The usual selfishly -sanctimonious and time-worn arguments ('Tiffany Jenkins: Parthenon marbles should stay', The Scotsman, 15 February 2014):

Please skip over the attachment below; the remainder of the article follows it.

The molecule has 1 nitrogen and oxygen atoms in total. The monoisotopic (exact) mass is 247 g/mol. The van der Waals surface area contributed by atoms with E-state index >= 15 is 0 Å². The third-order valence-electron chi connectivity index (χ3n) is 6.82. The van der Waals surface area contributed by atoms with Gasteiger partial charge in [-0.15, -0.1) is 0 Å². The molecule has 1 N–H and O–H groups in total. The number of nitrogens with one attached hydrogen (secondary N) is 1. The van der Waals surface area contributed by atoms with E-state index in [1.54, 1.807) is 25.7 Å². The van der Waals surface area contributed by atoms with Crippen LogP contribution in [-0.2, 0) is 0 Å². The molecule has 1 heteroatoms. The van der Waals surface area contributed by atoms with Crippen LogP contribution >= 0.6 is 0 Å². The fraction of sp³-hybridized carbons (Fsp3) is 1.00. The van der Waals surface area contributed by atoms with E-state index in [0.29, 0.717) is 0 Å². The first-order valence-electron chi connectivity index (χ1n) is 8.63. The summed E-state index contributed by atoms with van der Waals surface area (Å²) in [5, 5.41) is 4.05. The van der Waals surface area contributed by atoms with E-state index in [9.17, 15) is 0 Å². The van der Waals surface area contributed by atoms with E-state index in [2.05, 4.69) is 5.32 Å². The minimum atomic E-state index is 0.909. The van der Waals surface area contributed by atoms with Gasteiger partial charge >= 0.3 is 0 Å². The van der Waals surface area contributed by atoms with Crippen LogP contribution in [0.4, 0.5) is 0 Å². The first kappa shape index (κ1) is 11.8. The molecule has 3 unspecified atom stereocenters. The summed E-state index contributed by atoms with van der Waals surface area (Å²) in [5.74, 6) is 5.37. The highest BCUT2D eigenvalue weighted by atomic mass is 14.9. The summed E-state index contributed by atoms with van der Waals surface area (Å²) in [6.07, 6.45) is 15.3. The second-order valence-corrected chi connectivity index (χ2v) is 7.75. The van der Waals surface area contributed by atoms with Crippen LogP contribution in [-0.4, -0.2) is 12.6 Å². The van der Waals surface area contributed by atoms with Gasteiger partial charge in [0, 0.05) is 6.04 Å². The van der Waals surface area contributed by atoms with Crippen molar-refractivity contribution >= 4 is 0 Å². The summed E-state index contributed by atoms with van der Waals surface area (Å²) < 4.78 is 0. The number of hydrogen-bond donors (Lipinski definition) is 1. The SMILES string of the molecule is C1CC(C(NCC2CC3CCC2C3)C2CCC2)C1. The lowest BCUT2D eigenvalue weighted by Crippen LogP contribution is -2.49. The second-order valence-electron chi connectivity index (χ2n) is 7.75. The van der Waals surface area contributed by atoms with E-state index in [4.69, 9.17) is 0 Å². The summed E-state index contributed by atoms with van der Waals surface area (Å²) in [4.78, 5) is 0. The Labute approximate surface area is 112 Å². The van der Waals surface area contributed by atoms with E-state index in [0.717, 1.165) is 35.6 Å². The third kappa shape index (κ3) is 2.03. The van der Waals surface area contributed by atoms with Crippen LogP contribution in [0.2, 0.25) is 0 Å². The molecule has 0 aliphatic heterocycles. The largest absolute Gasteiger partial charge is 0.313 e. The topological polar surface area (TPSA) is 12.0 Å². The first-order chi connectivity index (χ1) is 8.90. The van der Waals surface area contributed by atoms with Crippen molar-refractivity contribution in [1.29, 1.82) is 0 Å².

Sending the Parthenon Marbles in the British Museum to the Acropolis Museum would benefit it and its audiences, but there are good reasons to keep them where they are now, and where have been for more than 200 years – as the centrepiece of one of the greatest collections in the world. In Greece, visitors can see one set of marbles near their original location, where this set-up helps the visitor to imagine ancient Athens. In London, you see them in the context of multiple cultures and world history, which helps us understand their significance. Walking through the different galleries of the British Museum you can see how the civilisations of Egypt and Assyria as well as Persia – the enemy of ancient Athens – contributed to the great accomplishment of 5th BC Athens. In turn, by looking at the similarities and differences between the artefacts from different cultures in the galleries, it becomes evident how this Greek art influenced sculpture from Turkey to India. It is also obvious, here, just how great an impact the Greek culture had on the Roman Empire.This is also perfectly obvious from any book or website on the subject. You know, books, those things people used to go to to find things out and attempt to understand the world. But the Parthenon can only be understood in a future when all the extant bits are back in one place. The empty Duveen gallery can be used to tell a different story.